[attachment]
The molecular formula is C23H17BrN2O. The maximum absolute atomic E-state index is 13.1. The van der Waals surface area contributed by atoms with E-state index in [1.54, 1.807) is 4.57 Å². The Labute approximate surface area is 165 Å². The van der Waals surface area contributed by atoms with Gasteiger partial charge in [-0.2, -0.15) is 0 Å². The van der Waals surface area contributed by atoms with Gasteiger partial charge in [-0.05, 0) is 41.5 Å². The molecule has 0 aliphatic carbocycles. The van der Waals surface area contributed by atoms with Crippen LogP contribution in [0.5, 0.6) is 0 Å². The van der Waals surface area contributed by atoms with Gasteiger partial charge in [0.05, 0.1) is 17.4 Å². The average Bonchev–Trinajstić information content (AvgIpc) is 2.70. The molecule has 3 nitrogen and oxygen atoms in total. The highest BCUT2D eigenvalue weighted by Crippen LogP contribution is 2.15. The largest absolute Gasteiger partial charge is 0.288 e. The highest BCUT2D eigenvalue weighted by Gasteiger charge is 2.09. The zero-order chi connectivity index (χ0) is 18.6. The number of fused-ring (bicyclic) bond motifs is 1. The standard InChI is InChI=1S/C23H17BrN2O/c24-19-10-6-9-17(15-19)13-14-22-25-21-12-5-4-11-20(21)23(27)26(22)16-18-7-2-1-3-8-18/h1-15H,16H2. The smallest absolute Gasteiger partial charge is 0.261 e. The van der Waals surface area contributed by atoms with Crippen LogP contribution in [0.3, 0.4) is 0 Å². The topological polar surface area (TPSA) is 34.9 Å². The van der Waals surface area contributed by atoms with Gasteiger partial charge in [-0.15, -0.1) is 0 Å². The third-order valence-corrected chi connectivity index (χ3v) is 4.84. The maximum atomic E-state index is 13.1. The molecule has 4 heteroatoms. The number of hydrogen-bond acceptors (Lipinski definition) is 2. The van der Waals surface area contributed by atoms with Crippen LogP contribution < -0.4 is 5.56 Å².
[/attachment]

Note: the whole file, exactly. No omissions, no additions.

The molecular formula is C23H17BrN2O. The maximum absolute atomic E-state index is 13.1. The van der Waals surface area contributed by atoms with E-state index in [1.54, 1.807) is 4.57 Å². The Labute approximate surface area is 165 Å². The van der Waals surface area contributed by atoms with Gasteiger partial charge in [-0.2, -0.15) is 0 Å². The van der Waals surface area contributed by atoms with Gasteiger partial charge in [-0.05, 0) is 41.5 Å². The molecule has 0 aliphatic carbocycles. The van der Waals surface area contributed by atoms with Crippen LogP contribution in [0.5, 0.6) is 0 Å². The van der Waals surface area contributed by atoms with Gasteiger partial charge in [0.05, 0.1) is 17.4 Å². The average Bonchev–Trinajstić information content (AvgIpc) is 2.70. The molecule has 3 nitrogen and oxygen atoms in total. The highest BCUT2D eigenvalue weighted by Crippen LogP contribution is 2.15. The largest absolute Gasteiger partial charge is 0.288 e. The highest BCUT2D eigenvalue weighted by Gasteiger charge is 2.09. The zero-order chi connectivity index (χ0) is 18.6. The number of fused-ring (bicyclic) bond motifs is 1. The standard InChI is InChI=1S/C23H17BrN2O/c24-19-10-6-9-17(15-19)13-14-22-25-21-12-5-4-11-20(21)23(27)26(22)16-18-7-2-1-3-8-18/h1-15H,16H2. The smallest absolute Gasteiger partial charge is 0.261 e. The van der Waals surface area contributed by atoms with Crippen LogP contribution in [0.3, 0.4) is 0 Å². The topological polar surface area (TPSA) is 34.9 Å². The van der Waals surface area contributed by atoms with Gasteiger partial charge in [-0.15, -0.1) is 0 Å². The third-order valence-corrected chi connectivity index (χ3v) is 4.84. The maximum atomic E-state index is 13.1. The molecule has 4 heteroatoms. The number of hydrogen-bond acceptors (Lipinski definition) is 2. The van der Waals surface area contributed by atoms with Crippen LogP contribution < -0.4 is 5.56 Å².